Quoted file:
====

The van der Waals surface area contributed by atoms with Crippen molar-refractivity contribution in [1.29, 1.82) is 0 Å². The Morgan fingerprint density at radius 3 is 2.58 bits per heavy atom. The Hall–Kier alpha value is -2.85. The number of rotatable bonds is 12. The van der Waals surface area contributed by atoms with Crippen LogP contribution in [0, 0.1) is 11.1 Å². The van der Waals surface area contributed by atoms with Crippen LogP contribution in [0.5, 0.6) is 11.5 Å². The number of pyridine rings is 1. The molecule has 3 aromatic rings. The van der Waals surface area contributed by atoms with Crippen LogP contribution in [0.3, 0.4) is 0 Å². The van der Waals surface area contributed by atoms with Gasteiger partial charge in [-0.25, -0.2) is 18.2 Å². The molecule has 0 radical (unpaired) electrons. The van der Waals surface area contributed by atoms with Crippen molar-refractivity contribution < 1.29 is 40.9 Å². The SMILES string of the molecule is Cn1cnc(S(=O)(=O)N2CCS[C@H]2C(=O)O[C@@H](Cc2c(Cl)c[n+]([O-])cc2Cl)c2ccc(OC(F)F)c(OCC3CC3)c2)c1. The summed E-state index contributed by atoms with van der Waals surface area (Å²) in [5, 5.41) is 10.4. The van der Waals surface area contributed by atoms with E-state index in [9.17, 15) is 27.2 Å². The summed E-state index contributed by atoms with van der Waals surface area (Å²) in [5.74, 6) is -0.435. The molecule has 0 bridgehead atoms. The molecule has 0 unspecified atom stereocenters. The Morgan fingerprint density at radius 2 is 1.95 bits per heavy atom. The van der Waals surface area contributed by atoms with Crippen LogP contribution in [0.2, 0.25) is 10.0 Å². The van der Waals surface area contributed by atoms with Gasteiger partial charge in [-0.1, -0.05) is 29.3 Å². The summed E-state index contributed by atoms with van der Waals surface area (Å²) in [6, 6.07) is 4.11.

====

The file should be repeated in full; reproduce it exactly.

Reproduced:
The van der Waals surface area contributed by atoms with Crippen molar-refractivity contribution in [1.29, 1.82) is 0 Å². The Morgan fingerprint density at radius 3 is 2.58 bits per heavy atom. The Hall–Kier alpha value is -2.85. The number of rotatable bonds is 12. The van der Waals surface area contributed by atoms with Crippen LogP contribution in [0, 0.1) is 11.1 Å². The van der Waals surface area contributed by atoms with Crippen LogP contribution in [0.5, 0.6) is 11.5 Å². The number of pyridine rings is 1. The molecule has 3 aromatic rings. The van der Waals surface area contributed by atoms with Crippen LogP contribution in [0.3, 0.4) is 0 Å². The van der Waals surface area contributed by atoms with Gasteiger partial charge in [-0.25, -0.2) is 18.2 Å². The molecule has 0 radical (unpaired) electrons. The van der Waals surface area contributed by atoms with Crippen molar-refractivity contribution < 1.29 is 40.9 Å². The SMILES string of the molecule is Cn1cnc(S(=O)(=O)N2CCS[C@H]2C(=O)O[C@@H](Cc2c(Cl)c[n+]([O-])cc2Cl)c2ccc(OC(F)F)c(OCC3CC3)c2)c1. The summed E-state index contributed by atoms with van der Waals surface area (Å²) in [5, 5.41) is 10.4. The van der Waals surface area contributed by atoms with E-state index in [9.17, 15) is 27.2 Å². The summed E-state index contributed by atoms with van der Waals surface area (Å²) in [5.74, 6) is -0.435. The molecule has 0 bridgehead atoms. The molecule has 0 unspecified atom stereocenters. The Morgan fingerprint density at radius 2 is 1.95 bits per heavy atom. The van der Waals surface area contributed by atoms with Crippen LogP contribution in [0.2, 0.25) is 10.0 Å². The van der Waals surface area contributed by atoms with Gasteiger partial charge in [-0.1, -0.05) is 29.3 Å². The summed E-state index contributed by atoms with van der Waals surface area (Å²) in [6, 6.07) is 4.11.